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@jlrivard @flatandjuicy @10btcom Good point, but since all of this was presented to the Jury and they still decided unanimously for Apple I'm not sure what including all of this would add to the article.
I don't personally think there should be any software patents. And that patents in general should have a much shorter life. And that the US patent system grants all sorts of ridiculous patents. And lots more. But what does any of that have to do with the point of this article? That copying in this case, which the jury agreed with, was still a successful strategy for Samsung?
2 years, 2 months ago on Copying Works: How Samsung’s Decision to Mimic Apple Paid Off in Spades
@LAN9 On point thanks. Agree with the similarities. Also agree that we're seeing the same pattern here--Samsung's newer phones have signiificant innovation in them and are less and less about copying Apple. Does seem like they have some work to do to figure out what is useful innovation vs. pointless change (see any review of the new Tab 10.1), but regardless they have much to admire in their newer products.
Jeez @aequitas, do you have to turn every conversation about anything into a blast against iOS? @timrdsn was making a reasonable point about why Windows Phone might not have been successful (vs. Farhad's argued "different than familiar iOS" theory). You could maybe think about replying to that point by either agreeing or disagreeing with him. Instead of just taking that conversation completely off track into another stupid Android vs. iOS slugfest.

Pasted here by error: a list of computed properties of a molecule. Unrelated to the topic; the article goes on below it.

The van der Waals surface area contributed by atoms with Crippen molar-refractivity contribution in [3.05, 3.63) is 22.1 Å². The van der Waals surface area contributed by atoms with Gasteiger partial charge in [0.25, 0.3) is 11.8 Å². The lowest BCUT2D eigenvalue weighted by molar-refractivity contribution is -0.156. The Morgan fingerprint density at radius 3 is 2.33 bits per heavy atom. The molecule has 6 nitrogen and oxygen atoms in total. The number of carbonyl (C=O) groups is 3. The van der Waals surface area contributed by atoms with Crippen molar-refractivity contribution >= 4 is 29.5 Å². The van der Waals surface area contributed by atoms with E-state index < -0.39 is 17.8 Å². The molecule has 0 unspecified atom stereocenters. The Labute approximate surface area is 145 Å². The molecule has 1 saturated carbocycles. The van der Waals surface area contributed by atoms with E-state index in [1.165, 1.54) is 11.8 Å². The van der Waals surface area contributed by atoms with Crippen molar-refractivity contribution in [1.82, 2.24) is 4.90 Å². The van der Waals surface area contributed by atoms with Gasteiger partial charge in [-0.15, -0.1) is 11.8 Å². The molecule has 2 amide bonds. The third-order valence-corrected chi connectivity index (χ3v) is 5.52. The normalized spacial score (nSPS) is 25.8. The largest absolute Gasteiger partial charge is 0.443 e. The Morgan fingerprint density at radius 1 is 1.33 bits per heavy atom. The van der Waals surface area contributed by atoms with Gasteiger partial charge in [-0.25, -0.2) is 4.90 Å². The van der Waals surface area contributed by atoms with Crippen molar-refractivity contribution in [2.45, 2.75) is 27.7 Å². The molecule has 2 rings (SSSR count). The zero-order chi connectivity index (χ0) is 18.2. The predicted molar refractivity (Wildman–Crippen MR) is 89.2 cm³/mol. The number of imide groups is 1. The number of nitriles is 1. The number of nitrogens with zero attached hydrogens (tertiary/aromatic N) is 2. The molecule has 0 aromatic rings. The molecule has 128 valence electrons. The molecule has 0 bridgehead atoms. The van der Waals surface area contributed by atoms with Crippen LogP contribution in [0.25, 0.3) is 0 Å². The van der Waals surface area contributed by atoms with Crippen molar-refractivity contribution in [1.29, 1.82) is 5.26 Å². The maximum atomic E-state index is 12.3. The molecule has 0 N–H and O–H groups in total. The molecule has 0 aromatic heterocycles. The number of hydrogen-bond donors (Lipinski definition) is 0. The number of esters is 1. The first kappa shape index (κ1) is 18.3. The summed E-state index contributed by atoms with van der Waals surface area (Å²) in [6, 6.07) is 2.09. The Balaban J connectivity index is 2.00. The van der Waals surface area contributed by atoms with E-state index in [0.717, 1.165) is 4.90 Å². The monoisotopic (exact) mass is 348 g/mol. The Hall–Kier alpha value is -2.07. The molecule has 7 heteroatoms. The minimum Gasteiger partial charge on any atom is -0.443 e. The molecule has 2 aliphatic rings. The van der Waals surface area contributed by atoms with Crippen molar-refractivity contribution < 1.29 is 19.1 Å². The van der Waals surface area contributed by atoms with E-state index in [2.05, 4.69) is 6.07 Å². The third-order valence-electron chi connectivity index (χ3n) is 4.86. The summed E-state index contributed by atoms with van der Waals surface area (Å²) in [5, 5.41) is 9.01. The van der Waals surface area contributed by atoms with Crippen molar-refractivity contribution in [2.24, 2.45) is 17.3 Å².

C'mon. Let a little light in once in a while.
Are you referring to Apple or Samsung here?
Wow, as usual the pointless flame wars in the comments make it a heavy slog.
Nice job Farhad. As usual. I will say it feels a bit incomplete. Seems like the obvious analysis that still needs to be done is how this all turned out. In $. Samsung made $X in Smartphones, they might pay A, B, or C but would still profit handsomely no matter what.
And before the article is over you really should have included some stuff about how Android and Samsung have innovated past their original copying enough that it isn't clear whether the newer stuff would lose in court if Apple sued and many would point out that the transfer of ideas has been going the other way if anything (notifications for example, the move to larger screens...).
Any file they don't find a match for gets uploaded to Apple's servers. Since you can't check ahead of time whether they have a copy or not, and you can't selectively enable iTunes match, and Apple doesn't talk about the details of how Match works in their Terms and Conditions, it seems to me possible that they could for example provide access to the MPAA to say hashes of the files that their users upload. Since they are clear in their Terms and Conditions that they don't condone piracy, I don't think you can cry foul after the fact. You can I suppose enable iTunes Match, download the new matched music manually song by song, then replace your originals, disable the service and HOPE. Not sure that's exactly a promise of amnesty though...
3 years ago on Apple Launches iTunes Match: You Can Now Get Your Piracy Amnesty for Just $25/Year